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Taxable and Nontaxable Income Explained

What is my gross income and is it all taxable? This week we look at how the IRS classifies taxable vs. nontaxable income. Some of these might surprise you!

The first section on the 1040 personal federal tax form is for reporting your gross income. But, what exactly is gross income? Section 61 of the US Tax code states, “Except as otherwise provided in this subtitle, gross income means all income from whatever source derived.” Some examples include wages, gross business income, interest, rents, royalties and dividends. Income can be received in the form of money, property or services. 

The vast majority of this income you receive is considered taxable income. In fact, you can assume the income is taxable unless it is specifically exempted by law. All taxable income and some nontaxable income must be reported on your tax return. If you fail to include some taxable income on your return, you have underreported your income.  The IRS claims that underreporting of income makes up the majority of the tax gap—the amount of tax revenue collected versus taxes owed.

Let’s take a look at some types of income taxpayers are surprised to find out are taxable. Some of my favorites are bribes, found property (fair market value when found) and jury duty pay. (As always, please contact your tax professional to see how your particular tax situation applies.)

Social Security – benefits may be taxable or partially taxable depending on your total income.

Unemployment Compensation – included in gross taxable income.  You can have taxes withheld from your federal unemployment benefits during the year to limit surprises during tax time.

Gambling Winnings – included in gross taxable income.  However, you may be able to take some gambling losses as itemized deductions.  Stay tuned to upcoming blogs for details.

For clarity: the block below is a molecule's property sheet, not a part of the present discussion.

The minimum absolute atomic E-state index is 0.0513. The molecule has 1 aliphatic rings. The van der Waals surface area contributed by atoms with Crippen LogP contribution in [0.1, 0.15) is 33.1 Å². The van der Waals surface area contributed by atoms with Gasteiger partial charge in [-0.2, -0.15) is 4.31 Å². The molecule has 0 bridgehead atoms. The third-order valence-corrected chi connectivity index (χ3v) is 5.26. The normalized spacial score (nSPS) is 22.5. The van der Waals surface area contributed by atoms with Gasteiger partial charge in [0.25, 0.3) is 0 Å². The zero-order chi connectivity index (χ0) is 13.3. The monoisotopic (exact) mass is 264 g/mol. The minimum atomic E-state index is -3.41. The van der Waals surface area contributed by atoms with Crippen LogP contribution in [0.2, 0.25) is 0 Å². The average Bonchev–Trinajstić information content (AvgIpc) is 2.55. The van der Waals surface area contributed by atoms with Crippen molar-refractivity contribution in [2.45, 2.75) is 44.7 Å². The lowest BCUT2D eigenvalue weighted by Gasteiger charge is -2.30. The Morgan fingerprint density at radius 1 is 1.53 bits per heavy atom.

Alimony Received – included in gross taxable income.  Alimony paid is often deducted on the paying taxpayer’s return.  The IRS matches this information to ensure all alimony income is reported.

1099-C / Debt Forgiveness – generally included in gross taxable income if the taxpayer is personally liable for the debt.  This can include cancelled credit card or medical debt.  The Mortgage Forgiveness Debt Relief Act may allow homeowners to exclude some mortgage debt forgiveness from taxable income. 

In the eyes of the IRS, income is taxable until proven nontaxable. Nontaxable income is always the exception. Here are some common types of income that Uncle Sam doesn’t tax. (Visit IRS Publication 525 for more details.  http://www.irs.gov/publications/p525/index.html )

Municipal Bond Interest – usually exempted from federal income tax, but must be reported on tax return. 

Child Support Payments – not taxable income and not reported on your tax return.

Life Insurance Proceeds – not taxable if paid to you due to death of the insured person.

Gains from Sale of Residence – you may be able to exclude all or part of a gain from the sale of your main home.

Worker’s Comp Payments – fully exempt from tax if paid under the Worker’s Compensation Act.

Employer Retirement Contributions – not taxable at the time of contribution to a qualified retirement plan.

There you have it! While the IRS taxes most of your income, they also allow deductions to ease your tax burden. We’ll begin looking at these next week. In the meantime if you have any questions, please call our office 314-849-6200 or email me at jennifer.bellm@tax.hrblock.com.

Best,

Jennifer 

This post is contributed by a community member. The views expressed in this blog are those of the author and do not necessarily reflect those of Patch Media Corporation. Everyone is welcome to submit a post to Patch. If you'd like to post a blog, go here to get started.

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